This post was co-authored with Rob Smith, Associate Professor of Law at the University of North Carolina at Chapel Hill.
Governor Kitzhaber has given 35 years of steadfast service to the people of Oregon. His tirelessness and courage have helped to forge a State that is the envy of the nation -- a community as strong and prosperous as it is just and fair. But the job is not yet done. In his last few hours in the Capitol Building, Governor Kitzhaber has the opportunity to undertake perhaps the most courageous act of his career, one that would create his most enduring legacy -- the Governor can commute the death sentences of the 34 men and one woman on Oregon's death row.
A decision to commute the death sentences would align with contemporary standards of decency in Oregon, and increasing it aligns with the norms of the nation. A recent poll in the Oregonian showed that 74 percent of respondents would support a Kitzhaber decision to commute all existing death sentences. This same sense of decreasing support for capital punishment resonates throughout the country. Within the last decade, six states have abolished the death penalty. Even in states like Oregon where the punishment is authorized on paper, jurors rarely impose it. Indeed, 2014 brought the fewest executions in over 20 years and the fewest death sentences in the modern era. From Alabama to Louisiana, Mississippi to Texas, death sentences and executions are in a steep decline.
The death penalty will end nationally when the United States Supreme Court detects a national consensus against its use. A decision to commute the death row in Oregon would help push the country towards the tipping point. Last year, in a case called Hall v. Florida, the Supreme Court counted Oregon "on the abolitionist side of the ledger" noting that Kitzhaber had "suspended the death penalty" and the State had "executed only two individuals in the past 40 years." A bold move to clear death row could ensure that Oregon permanently remains "on the abolitionist side of the ledger." It also could reverberate beyond the State's borders, creating needed momentum for governors in other moratorium states -- for instance, Colorado, Pennsylvania and Washington -- to follow Kitzhaber's lead.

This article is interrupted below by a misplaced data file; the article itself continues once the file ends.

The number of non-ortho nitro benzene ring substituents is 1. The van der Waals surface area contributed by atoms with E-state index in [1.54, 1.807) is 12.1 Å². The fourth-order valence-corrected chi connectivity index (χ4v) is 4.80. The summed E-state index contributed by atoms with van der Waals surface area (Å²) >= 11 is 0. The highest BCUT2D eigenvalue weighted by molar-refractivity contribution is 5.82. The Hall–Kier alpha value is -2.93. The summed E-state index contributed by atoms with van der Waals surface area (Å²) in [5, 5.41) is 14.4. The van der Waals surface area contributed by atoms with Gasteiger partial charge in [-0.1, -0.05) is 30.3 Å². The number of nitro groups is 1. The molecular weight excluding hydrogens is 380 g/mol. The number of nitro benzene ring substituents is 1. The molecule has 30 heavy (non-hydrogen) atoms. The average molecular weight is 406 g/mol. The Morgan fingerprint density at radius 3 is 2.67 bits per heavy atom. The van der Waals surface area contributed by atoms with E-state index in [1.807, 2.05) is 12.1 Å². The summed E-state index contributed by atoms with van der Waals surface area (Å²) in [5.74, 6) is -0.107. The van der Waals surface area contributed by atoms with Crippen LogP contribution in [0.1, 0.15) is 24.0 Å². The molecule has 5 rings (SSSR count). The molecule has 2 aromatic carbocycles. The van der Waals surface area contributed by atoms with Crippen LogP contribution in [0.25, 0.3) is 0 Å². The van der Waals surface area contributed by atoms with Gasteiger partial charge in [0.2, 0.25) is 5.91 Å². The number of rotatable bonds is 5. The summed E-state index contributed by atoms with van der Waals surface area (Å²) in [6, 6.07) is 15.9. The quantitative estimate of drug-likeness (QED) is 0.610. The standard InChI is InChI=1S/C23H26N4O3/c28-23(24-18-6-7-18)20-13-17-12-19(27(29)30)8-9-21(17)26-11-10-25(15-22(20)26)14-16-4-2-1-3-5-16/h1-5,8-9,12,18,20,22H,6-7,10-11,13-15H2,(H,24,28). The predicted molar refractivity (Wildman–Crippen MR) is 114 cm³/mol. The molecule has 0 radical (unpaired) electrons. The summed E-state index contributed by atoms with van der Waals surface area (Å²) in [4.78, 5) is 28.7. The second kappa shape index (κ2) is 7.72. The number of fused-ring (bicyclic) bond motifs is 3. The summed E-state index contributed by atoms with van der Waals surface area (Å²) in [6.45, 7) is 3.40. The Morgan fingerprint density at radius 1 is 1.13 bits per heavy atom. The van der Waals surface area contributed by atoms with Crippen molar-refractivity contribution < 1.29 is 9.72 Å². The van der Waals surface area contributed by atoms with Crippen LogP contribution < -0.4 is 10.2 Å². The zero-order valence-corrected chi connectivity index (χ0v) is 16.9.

In the end, though, the most sacred duty of the Governor is to preserve the basic human dignity of the people of Oregon. This duty extends to each of Oregon's citizens, including those whom have committed serious crimes. The people who occupy death row tend to be people who suffer from serious mental illness, intellectual impairments, torturous childhood abuse, and other extreme disadvantage. Often times these individuals do not receive adequate legal representation; and, in states across the nation, innocent men and women emerge from the ranks of the condemned.
Recognizing these shortcomings, Governor Kitzhaber declared a moratorium on the death penalty back in 2011. He labeled the State's practice of imposing death sentences "neither fair nor just" and concluded that a "compromised and inequitable" capital punishment system is not befitting of Oregon. Nothing has changed and nothing will: the death penalty in Oregon is too broken to fix.
In his resignation letter, Governor Kitzhaber told us that he was proud to not have presided over any executions. Yet, as Governor, he presided over a state that has sentenced people to death under the same unjust system that led him to impose the moratorium. The Governor has the power to leave the troubled history of this disreputable death penalty system in Oregon's rearview mirror; and doing so would enhance the integrity of the criminal justice system without compromising public safety.
Governor Kitzhaber: You lit the torch in 2011; and now, in these few remaining hours, please carry that torch across the finish line.